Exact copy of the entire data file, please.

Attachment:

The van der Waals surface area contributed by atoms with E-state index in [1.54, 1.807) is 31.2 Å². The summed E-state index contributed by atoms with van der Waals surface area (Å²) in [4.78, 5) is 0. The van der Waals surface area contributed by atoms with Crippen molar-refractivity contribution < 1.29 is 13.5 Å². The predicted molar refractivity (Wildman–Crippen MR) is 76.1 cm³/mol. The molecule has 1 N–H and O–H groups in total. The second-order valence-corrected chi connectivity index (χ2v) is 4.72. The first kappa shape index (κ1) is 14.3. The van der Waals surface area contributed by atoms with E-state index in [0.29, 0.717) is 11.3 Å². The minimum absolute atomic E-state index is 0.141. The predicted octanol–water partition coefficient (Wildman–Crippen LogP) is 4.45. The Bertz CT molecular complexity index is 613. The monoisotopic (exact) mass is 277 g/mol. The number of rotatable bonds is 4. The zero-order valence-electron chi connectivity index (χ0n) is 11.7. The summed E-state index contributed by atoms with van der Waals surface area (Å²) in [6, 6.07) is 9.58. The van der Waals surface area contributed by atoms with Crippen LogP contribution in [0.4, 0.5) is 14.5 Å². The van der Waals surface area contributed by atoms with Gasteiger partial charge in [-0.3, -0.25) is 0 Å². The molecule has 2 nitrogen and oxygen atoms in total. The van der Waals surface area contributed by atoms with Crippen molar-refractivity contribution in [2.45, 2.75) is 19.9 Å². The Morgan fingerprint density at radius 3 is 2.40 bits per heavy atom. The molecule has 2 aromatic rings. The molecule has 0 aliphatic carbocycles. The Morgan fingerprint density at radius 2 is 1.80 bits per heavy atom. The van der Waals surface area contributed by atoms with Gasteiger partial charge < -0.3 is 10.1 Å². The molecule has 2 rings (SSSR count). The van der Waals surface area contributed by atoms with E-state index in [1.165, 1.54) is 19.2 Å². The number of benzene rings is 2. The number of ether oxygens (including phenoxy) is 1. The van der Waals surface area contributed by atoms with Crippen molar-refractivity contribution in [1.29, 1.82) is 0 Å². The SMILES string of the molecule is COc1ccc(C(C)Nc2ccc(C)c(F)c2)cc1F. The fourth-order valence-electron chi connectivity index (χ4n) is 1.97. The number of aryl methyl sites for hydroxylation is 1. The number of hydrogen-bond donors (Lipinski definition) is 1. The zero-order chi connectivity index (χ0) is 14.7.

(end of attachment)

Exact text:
The van der Waals surface area contributed by atoms with E-state index in [1.54, 1.807) is 31.2 Å². The summed E-state index contributed by atoms with van der Waals surface area (Å²) in [4.78, 5) is 0. The van der Waals surface area contributed by atoms with Crippen molar-refractivity contribution < 1.29 is 13.5 Å². The predicted molar refractivity (Wildman–Crippen MR) is 76.1 cm³/mol. The molecule has 1 N–H and O–H groups in total. The second-order valence-corrected chi connectivity index (χ2v) is 4.72. The first kappa shape index (κ1) is 14.3. The van der Waals surface area contributed by atoms with E-state index in [0.29, 0.717) is 11.3 Å². The minimum absolute atomic E-state index is 0.141. The predicted octanol–water partition coefficient (Wildman–Crippen LogP) is 4.45. The Bertz CT molecular complexity index is 613. The monoisotopic (exact) mass is 277 g/mol. The number of rotatable bonds is 4. The zero-order valence-electron chi connectivity index (χ0n) is 11.7. The summed E-state index contributed by atoms with van der Waals surface area (Å²) in [6, 6.07) is 9.58. The van der Waals surface area contributed by atoms with Crippen LogP contribution in [0.4, 0.5) is 14.5 Å². The van der Waals surface area contributed by atoms with Gasteiger partial charge in [-0.3, -0.25) is 0 Å². The molecule has 2 nitrogen and oxygen atoms in total. The van der Waals surface area contributed by atoms with Crippen molar-refractivity contribution in [2.45, 2.75) is 19.9 Å². The Morgan fingerprint density at radius 3 is 2.40 bits per heavy atom. The molecule has 2 aromatic rings. The molecule has 0 aliphatic carbocycles. The Morgan fingerprint density at radius 2 is 1.80 bits per heavy atom. The van der Waals surface area contributed by atoms with Gasteiger partial charge < -0.3 is 10.1 Å². The molecule has 2 rings (SSSR count). The van der Waals surface area contributed by atoms with E-state index in [1.165, 1.54) is 19.2 Å². The number of benzene rings is 2. The number of ether oxygens (including phenoxy) is 1. The van der Waals surface area contributed by atoms with Crippen molar-refractivity contribution in [1.29, 1.82) is 0 Å². The SMILES string of the molecule is COc1ccc(C(C)Nc2ccc(C)c(F)c2)cc1F. The fourth-order valence-electron chi connectivity index (χ4n) is 1.97. The number of aryl methyl sites for hydroxylation is 1. The number of hydrogen-bond donors (Lipinski definition) is 1. The zero-order chi connectivity index (χ0) is 14.7.